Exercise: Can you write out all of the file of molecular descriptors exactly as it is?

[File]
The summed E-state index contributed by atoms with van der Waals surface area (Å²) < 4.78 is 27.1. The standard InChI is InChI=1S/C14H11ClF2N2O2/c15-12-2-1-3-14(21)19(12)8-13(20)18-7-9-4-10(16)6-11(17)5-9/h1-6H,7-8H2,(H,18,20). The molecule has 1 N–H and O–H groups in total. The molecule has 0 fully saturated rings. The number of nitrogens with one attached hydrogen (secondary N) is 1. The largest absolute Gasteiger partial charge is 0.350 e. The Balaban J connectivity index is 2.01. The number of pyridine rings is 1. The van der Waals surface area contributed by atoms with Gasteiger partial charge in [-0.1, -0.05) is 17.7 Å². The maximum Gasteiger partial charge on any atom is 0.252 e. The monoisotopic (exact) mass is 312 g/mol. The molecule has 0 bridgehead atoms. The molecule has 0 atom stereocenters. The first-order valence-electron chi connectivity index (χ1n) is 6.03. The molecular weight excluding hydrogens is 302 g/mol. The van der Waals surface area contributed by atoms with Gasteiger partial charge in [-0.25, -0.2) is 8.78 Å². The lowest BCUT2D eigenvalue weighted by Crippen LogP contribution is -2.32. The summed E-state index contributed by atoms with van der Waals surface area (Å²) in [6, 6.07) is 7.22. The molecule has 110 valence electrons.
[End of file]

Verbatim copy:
The summed E-state index contributed by atoms with van der Waals surface area (Å²) < 4.78 is 27.1. The standard InChI is InChI=1S/C14H11ClF2N2O2/c15-12-2-1-3-14(21)19(12)8-13(20)18-7-9-4-10(16)6-11(17)5-9/h1-6H,7-8H2,(H,18,20). The molecule has 1 N–H and O–H groups in total. The molecule has 0 fully saturated rings. The number of nitrogens with one attached hydrogen (secondary N) is 1. The largest absolute Gasteiger partial charge is 0.350 e. The Balaban J connectivity index is 2.01. The number of pyridine rings is 1. The van der Waals surface area contributed by atoms with Gasteiger partial charge in [-0.1, -0.05) is 17.7 Å². The maximum Gasteiger partial charge on any atom is 0.252 e. The monoisotopic (exact) mass is 312 g/mol. The molecule has 0 bridgehead atoms. The molecule has 0 atom stereocenters. The first-order valence-electron chi connectivity index (χ1n) is 6.03. The molecular weight excluding hydrogens is 302 g/mol. The van der Waals surface area contributed by atoms with Gasteiger partial charge in [-0.25, -0.2) is 8.78 Å². The lowest BCUT2D eigenvalue weighted by Crippen LogP contribution is -2.32. The summed E-state index contributed by atoms with van der Waals surface area (Å²) in [6, 6.07) is 7.22. The molecule has 110 valence electrons.